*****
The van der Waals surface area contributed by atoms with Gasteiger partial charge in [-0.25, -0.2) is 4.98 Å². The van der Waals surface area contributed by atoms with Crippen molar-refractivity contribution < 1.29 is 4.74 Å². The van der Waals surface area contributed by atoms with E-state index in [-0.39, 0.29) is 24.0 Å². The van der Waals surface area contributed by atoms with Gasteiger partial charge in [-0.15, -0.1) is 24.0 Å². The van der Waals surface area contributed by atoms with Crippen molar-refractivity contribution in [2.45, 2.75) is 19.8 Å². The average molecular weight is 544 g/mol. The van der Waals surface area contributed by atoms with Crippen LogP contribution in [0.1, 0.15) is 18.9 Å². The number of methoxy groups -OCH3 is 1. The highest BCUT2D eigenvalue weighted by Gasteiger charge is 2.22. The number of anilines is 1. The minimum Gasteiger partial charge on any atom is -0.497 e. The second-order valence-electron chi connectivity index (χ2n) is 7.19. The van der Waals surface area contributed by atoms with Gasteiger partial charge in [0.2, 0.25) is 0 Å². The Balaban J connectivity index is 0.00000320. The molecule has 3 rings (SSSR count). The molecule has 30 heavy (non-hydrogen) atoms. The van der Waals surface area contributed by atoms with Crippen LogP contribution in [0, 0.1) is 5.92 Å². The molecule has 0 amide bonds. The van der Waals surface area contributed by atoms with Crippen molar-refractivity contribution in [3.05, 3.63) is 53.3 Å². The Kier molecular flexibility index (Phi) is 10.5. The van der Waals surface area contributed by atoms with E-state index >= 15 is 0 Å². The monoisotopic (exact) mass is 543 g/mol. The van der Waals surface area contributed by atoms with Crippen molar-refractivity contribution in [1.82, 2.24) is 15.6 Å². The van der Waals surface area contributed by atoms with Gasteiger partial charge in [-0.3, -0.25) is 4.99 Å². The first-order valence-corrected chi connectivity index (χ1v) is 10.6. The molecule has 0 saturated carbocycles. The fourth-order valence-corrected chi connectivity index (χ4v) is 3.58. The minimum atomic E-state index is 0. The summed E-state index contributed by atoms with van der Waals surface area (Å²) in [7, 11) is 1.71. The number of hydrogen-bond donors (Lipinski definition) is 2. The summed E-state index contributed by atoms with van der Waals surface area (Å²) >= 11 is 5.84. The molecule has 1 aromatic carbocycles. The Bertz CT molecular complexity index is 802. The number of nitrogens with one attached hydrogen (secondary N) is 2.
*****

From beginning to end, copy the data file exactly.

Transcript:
The van der Waals surface area contributed by atoms with Gasteiger partial charge in [-0.25, -0.2) is 4.98 Å². The van der Waals surface area contributed by atoms with Crippen molar-refractivity contribution < 1.29 is 4.74 Å². The van der Waals surface area contributed by atoms with E-state index in [-0.39, 0.29) is 24.0 Å². The van der Waals surface area contributed by atoms with Gasteiger partial charge in [-0.15, -0.1) is 24.0 Å². The van der Waals surface area contributed by atoms with Crippen molar-refractivity contribution in [2.45, 2.75) is 19.8 Å². The average molecular weight is 544 g/mol. The van der Waals surface area contributed by atoms with Crippen LogP contribution in [0.1, 0.15) is 18.9 Å². The number of methoxy groups -OCH3 is 1. The highest BCUT2D eigenvalue weighted by Gasteiger charge is 2.22. The number of anilines is 1. The minimum Gasteiger partial charge on any atom is -0.497 e. The second-order valence-electron chi connectivity index (χ2n) is 7.19. The van der Waals surface area contributed by atoms with Gasteiger partial charge in [0.2, 0.25) is 0 Å². The Balaban J connectivity index is 0.00000320. The molecule has 3 rings (SSSR count). The molecule has 30 heavy (non-hydrogen) atoms. The van der Waals surface area contributed by atoms with Crippen LogP contribution in [0, 0.1) is 5.92 Å². The molecule has 0 amide bonds. The van der Waals surface area contributed by atoms with Crippen molar-refractivity contribution in [3.05, 3.63) is 53.3 Å². The Kier molecular flexibility index (Phi) is 10.5. The van der Waals surface area contributed by atoms with E-state index >= 15 is 0 Å². The monoisotopic (exact) mass is 543 g/mol. The van der Waals surface area contributed by atoms with Crippen molar-refractivity contribution in [1.82, 2.24) is 15.6 Å². The van der Waals surface area contributed by atoms with Gasteiger partial charge in [-0.3, -0.25) is 4.99 Å². The first-order valence-corrected chi connectivity index (χ1v) is 10.6. The molecule has 0 saturated carbocycles. The fourth-order valence-corrected chi connectivity index (χ4v) is 3.58. The minimum atomic E-state index is 0. The summed E-state index contributed by atoms with van der Waals surface area (Å²) in [7, 11) is 1.71. The number of hydrogen-bond donors (Lipinski definition) is 2. The summed E-state index contributed by atoms with van der Waals surface area (Å²) >= 11 is 5.84. The molecule has 1 aromatic carbocycles. The Bertz CT molecular complexity index is 802. The number of nitrogens with one attached hydrogen (secondary N) is 2.